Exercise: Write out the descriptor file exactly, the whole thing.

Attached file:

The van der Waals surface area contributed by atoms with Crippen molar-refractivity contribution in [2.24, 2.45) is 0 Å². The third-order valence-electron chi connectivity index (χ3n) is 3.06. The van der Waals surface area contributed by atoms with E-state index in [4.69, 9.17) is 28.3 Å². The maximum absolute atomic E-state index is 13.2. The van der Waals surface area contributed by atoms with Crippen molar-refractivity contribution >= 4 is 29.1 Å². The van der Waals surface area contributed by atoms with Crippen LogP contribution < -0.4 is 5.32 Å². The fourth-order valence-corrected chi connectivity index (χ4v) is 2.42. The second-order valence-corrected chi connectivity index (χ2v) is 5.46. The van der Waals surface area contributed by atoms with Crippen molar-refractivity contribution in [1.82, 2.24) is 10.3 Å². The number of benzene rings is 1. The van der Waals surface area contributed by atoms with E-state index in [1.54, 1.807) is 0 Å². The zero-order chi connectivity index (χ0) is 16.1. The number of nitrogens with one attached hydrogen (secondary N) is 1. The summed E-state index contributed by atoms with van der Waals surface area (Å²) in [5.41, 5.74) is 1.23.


The van der Waals surface area contributed by atoms with Crippen molar-refractivity contribution in [2.24, 2.45) is 0 Å². The third-order valence-electron chi connectivity index (χ3n) is 3.06. The van der Waals surface area contributed by atoms with E-state index in [4.69, 9.17) is 28.3 Å². The maximum absolute atomic E-state index is 13.2. The van der Waals surface area contributed by atoms with Crippen molar-refractivity contribution >= 4 is 29.1 Å². The van der Waals surface area contributed by atoms with Crippen LogP contribution < -0.4 is 5.32 Å². The fourth-order valence-corrected chi connectivity index (χ4v) is 2.42. The second-order valence-corrected chi connectivity index (χ2v) is 5.46. The van der Waals surface area contributed by atoms with Crippen molar-refractivity contribution in [1.82, 2.24) is 10.3 Å². The number of benzene rings is 1. The van der Waals surface area contributed by atoms with E-state index in [1.54, 1.807) is 0 Å². The zero-order chi connectivity index (χ0) is 16.1. The number of nitrogens with one attached hydrogen (secondary N) is 1. The summed E-state index contributed by atoms with van der Waals surface area (Å²) in [5.41, 5.74) is 1.23.